Center for Children's Books
|The Big Picture, a
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The House of a Million Pets
by Ann Hodgman; illustrated by Eugene Yelchin
There’s a long and venerable tradition of nonfiction animal tales in
literature for young people, from Ernest Thompson Seton’s more serious
accounts to the humor of Farley Mowat’s Owls in the Family and Gerald
Durrell’s My Family and Other Animals. There’s been an ebb in the genre
in recent years, despite the continued proliferation of animal-loving
youngsters, but now, with Hodgman’s pet-keeping chronicle, the critters
would seem to be happily, gloriously back.
And what a splendid catalogue of critters: “Hedgehogs. Dogs. Prairie
dogs. Cats. A baby owl. Dozens of canaries. A few parakeets. Regular
mice. Baby wild mice whom I fed from an eyedropper. A family of African
pygmy mice no bigger than a quarter. A family of seven rats who lived
in a big cage on my kitchen table. Several turtles who lived in my
bathtub. Ducklings who lived in a wading pool on my porch. A baby bat.
A vole. Sugar gliders . . . .” And so on. While Hodgman seems to avoid
animals larger than she is, that’s the only apparent limit to her
enthusiasm, and even insect fans and amphibian aficionados will find
representatives of their favorites in Hodgman’s menagerie. Her
affection shines through as she chronicles highs (the author’s
enthusiasm for pet rats is palpable) and lows (one chapter offers a
poignant overview of the experience of taking a pet to be put down),
experiences absurd (going to her grandfather’s memorial service with a
baby sugar glider snuggled in her bra) and tender (nursing a baby owl
and returning him eventually to the care of his mother); permeating all
the tales is a natural historian’s curiosity about animals and a family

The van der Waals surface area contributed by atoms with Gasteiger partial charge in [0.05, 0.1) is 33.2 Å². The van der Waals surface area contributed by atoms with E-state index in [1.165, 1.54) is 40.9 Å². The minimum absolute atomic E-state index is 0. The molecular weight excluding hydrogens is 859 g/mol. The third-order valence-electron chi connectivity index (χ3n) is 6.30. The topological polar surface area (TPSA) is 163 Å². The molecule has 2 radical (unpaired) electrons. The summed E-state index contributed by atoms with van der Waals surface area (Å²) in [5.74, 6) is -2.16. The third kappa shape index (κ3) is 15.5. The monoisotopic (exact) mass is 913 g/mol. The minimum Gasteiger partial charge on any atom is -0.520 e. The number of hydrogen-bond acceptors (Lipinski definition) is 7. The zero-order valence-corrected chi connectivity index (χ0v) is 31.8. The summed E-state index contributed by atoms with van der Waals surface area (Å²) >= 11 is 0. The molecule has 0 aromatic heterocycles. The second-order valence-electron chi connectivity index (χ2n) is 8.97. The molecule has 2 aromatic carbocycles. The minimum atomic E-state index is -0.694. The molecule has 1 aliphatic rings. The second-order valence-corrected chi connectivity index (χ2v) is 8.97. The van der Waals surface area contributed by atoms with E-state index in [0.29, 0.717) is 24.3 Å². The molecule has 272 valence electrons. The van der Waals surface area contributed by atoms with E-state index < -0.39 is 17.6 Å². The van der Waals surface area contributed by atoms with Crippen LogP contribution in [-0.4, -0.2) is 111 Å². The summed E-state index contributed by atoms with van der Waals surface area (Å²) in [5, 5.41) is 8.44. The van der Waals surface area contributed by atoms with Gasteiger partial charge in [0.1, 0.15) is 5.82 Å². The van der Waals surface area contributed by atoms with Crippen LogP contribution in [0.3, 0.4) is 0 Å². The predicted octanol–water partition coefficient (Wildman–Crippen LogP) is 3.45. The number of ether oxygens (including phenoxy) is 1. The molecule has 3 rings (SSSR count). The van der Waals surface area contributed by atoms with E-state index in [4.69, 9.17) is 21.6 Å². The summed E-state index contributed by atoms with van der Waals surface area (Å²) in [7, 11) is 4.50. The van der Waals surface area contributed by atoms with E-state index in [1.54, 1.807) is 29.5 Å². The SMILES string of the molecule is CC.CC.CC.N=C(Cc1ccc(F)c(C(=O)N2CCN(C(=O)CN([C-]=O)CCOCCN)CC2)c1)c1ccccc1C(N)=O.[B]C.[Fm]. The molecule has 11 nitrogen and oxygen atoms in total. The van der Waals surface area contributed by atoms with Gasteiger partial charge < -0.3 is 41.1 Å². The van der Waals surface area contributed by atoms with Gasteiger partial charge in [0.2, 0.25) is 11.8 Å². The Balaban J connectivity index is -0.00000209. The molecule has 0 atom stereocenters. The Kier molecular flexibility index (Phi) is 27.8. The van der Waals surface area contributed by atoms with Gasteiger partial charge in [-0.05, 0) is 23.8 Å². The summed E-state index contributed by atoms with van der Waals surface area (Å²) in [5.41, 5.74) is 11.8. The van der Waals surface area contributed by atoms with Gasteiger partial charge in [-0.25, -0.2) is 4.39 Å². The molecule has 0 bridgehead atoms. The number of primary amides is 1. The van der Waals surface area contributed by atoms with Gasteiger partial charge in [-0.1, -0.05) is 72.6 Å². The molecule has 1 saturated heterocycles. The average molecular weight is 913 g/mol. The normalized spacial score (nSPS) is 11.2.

member’s affectionate pride in their doings.
The petkeeper herself does play a considerable role in this book, but
that role is carefully managed: Hodgman’s part ranges from surrogate
child figure (“Being old is way better than being young,” she tells
young readers right up front, “because when you’re a grownup, no one
can keep you from doing what you want”) to straight man for her charges
both animal and human. Her tendency to directly address the reader
(“Put down this book and go get yourself a pet rat!”) seems a result of
her overflowing zeal for her subject and involves the audience further,
as does her cheerful championing of the slightly antisocial side of pet
ownership, whether it be the shock value of carrying a rat on your
shoulder or the pleasures of keeping animal cages in the kitchen.
There’s a touch of Betsy Byars in the rollicking humor, yet she’s
disarmingly honest about her own mistakes and follies, making herself
the butt of many situational jokes (the unexpected discovery that her
nonsense songs to her dogs have been overheard is one of the book’s
most hilarious moments). What’s more, she openly outlines times when
her mistakes or misplaced eagerness have been detrimental to her
animals, and she explicitly makes the point that most exotics and wild
animals are far better off in their natural habitat.
The witty and personable narrative gains additional utility from its
easily snackable formatting. Yelchin’s inky animal vignettes are
inviting, with a cheerful impudence in their scrawled lines that
perfectly matches the text. Brief chapters, usually treating a
particular species or an aspect of pet-ownership, offer some structure
and useful reading units, as do more focused sidebars on topics ranging
from “The Worst Things My Dogs Have Eaten” to “How to Cut a Rabbit’s
Nails in Thirteen Impossible Steps.” Overall, though, this is a happily
pell-mell account, as easy to read around in as it is to read
straightforwardly, and it’ll be a gem for reading aloud to a broad
range of age groups.
Deborah Stevenson, Editor
Cover image by Eugene Yelchin from The House of a Million Pets ©2007.
Used by permission of Henry Holt and Company.
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This page was last updated on November 1, 2007.